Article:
Yield variance is the difference between the amount of finished product expected from a given amount of raw materials, and the amount of finished product actually produced. The concept is used to measure the effectiveness of a production process in creating finished products.
The calculation of yield variance is:
(Actual output in units - Expected output in units) x Standard cost per unit of raw materials
The yield variance is favorable if the production process manufactures more finished product from a specific amount of raw materials than expected.
The yield variance can give unexpected results if the standard (expected amount) is set at an unattainable level. For example, the theoretical yield from a process may be 1,000 units, but the practical yield may be only 800 units. If the theoretical yield is always used as the baseline from which the yield variance is calculated, then there will always be an unfavorable variance.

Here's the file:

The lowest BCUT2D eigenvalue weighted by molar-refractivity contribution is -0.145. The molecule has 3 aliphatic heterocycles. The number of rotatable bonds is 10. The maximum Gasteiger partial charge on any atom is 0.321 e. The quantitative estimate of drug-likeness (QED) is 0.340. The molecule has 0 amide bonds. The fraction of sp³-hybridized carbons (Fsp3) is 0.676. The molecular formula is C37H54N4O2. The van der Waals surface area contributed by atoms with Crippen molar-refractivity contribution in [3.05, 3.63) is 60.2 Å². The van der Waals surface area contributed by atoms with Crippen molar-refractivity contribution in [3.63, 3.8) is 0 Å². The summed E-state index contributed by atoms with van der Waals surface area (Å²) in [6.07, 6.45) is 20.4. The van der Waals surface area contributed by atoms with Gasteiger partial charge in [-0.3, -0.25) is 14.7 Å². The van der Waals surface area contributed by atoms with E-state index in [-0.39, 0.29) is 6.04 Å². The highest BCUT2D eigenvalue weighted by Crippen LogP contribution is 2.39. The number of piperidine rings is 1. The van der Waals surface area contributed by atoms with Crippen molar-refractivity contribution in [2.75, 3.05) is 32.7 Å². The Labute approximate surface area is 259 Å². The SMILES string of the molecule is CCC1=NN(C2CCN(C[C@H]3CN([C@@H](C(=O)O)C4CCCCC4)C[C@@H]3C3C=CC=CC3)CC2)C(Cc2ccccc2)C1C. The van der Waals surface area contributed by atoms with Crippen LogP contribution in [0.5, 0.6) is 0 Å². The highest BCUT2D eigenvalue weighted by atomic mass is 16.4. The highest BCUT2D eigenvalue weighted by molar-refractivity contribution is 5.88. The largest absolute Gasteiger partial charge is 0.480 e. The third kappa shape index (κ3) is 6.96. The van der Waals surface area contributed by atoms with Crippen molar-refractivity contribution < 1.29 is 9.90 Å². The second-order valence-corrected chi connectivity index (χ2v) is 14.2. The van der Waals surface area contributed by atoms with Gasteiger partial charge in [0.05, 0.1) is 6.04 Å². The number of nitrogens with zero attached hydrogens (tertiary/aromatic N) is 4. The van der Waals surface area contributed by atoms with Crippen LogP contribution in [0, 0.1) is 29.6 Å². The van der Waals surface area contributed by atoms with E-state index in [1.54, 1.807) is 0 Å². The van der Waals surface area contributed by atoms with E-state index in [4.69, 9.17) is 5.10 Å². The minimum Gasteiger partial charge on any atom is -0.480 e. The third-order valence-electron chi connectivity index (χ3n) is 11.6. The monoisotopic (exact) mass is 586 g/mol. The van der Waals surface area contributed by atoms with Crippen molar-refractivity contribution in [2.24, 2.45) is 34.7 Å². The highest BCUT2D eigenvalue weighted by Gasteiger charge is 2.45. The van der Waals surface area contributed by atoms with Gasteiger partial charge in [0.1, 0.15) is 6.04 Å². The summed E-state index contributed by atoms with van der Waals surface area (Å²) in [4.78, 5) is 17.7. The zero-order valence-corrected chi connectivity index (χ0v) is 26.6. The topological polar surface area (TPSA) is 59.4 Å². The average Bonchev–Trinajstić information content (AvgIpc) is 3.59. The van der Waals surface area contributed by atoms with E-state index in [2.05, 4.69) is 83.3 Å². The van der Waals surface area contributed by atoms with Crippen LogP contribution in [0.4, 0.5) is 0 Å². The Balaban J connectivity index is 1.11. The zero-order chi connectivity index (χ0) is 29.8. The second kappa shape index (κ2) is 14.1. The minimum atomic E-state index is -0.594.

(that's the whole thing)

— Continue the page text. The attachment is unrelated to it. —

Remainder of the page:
For example, ABC Company expects to produce 1,000 pounds of hard candy for every 1,200 pounds of corn syrup used as ingredients. In the most recent production batch, ABC used 1,200 pounds of corn syrup, but only produced 800 pounds of hard candy. The cost of corn syrup is $0.50 per pound. The yield variance is:
(800 Pounds actual output - 1,000 Pounds expected output) x $0.50 Standard cost/pound of corn syrup
= $100 Unfavorable yield variance
Generally, a yield variance is unfavorable, since it is more likely that a production process will contain errors that result in extra usage of raw materials.